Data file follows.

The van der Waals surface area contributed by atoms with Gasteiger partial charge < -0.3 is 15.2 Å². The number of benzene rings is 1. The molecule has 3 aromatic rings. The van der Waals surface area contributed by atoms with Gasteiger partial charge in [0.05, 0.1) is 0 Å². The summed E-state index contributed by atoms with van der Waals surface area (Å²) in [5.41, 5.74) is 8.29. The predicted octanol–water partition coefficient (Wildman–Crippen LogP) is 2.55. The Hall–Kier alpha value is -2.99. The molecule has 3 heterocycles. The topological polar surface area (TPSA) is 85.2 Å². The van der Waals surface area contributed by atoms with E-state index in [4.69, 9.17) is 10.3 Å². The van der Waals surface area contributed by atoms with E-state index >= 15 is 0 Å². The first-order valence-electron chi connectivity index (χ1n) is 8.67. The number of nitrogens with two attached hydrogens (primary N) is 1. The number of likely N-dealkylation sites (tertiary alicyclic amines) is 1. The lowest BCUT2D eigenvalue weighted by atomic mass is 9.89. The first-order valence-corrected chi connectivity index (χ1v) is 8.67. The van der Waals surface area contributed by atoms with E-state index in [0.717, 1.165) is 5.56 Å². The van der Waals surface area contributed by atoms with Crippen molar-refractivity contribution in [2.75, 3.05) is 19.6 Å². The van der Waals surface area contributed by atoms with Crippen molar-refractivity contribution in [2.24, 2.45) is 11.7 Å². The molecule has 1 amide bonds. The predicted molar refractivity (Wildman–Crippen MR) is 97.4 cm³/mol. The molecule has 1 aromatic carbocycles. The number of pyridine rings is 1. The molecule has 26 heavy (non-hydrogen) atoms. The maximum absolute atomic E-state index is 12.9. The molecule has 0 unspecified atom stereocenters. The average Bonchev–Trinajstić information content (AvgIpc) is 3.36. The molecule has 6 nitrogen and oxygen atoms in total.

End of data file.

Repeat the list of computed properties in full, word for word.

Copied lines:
The van der Waals surface area contributed by atoms with Gasteiger partial charge < -0.3 is 15.2 Å². The number of benzene rings is 1. The molecule has 3 aromatic rings. The van der Waals surface area contributed by atoms with Gasteiger partial charge in [0.05, 0.1) is 0 Å². The summed E-state index contributed by atoms with van der Waals surface area (Å²) in [5.41, 5.74) is 8.29. The predicted octanol–water partition coefficient (Wildman–Crippen LogP) is 2.55. The Hall–Kier alpha value is -2.99. The molecule has 3 heterocycles. The topological polar surface area (TPSA) is 85.2 Å². The van der Waals surface area contributed by atoms with E-state index in [4.69, 9.17) is 10.3 Å². The van der Waals surface area contributed by atoms with E-state index >= 15 is 0 Å². The first-order valence-electron chi connectivity index (χ1n) is 8.67. The number of nitrogens with two attached hydrogens (primary N) is 1. The number of likely N-dealkylation sites (tertiary alicyclic amines) is 1. The lowest BCUT2D eigenvalue weighted by atomic mass is 9.89. The first-order valence-corrected chi connectivity index (χ1v) is 8.67. The van der Waals surface area contributed by atoms with E-state index in [0.717, 1.165) is 5.56 Å². The van der Waals surface area contributed by atoms with Crippen molar-refractivity contribution in [2.75, 3.05) is 19.6 Å². The van der Waals surface area contributed by atoms with Crippen molar-refractivity contribution in [2.24, 2.45) is 11.7 Å². The molecule has 1 amide bonds. The predicted molar refractivity (Wildman–Crippen MR) is 97.4 cm³/mol. The molecule has 1 aromatic carbocycles. The number of pyridine rings is 1. The molecule has 26 heavy (non-hydrogen) atoms. The maximum absolute atomic E-state index is 12.9. The molecule has 0 unspecified atom stereocenters. The average Bonchev–Trinajstić information content (AvgIpc) is 3.36. The molecule has 6 nitrogen and oxygen atoms in total.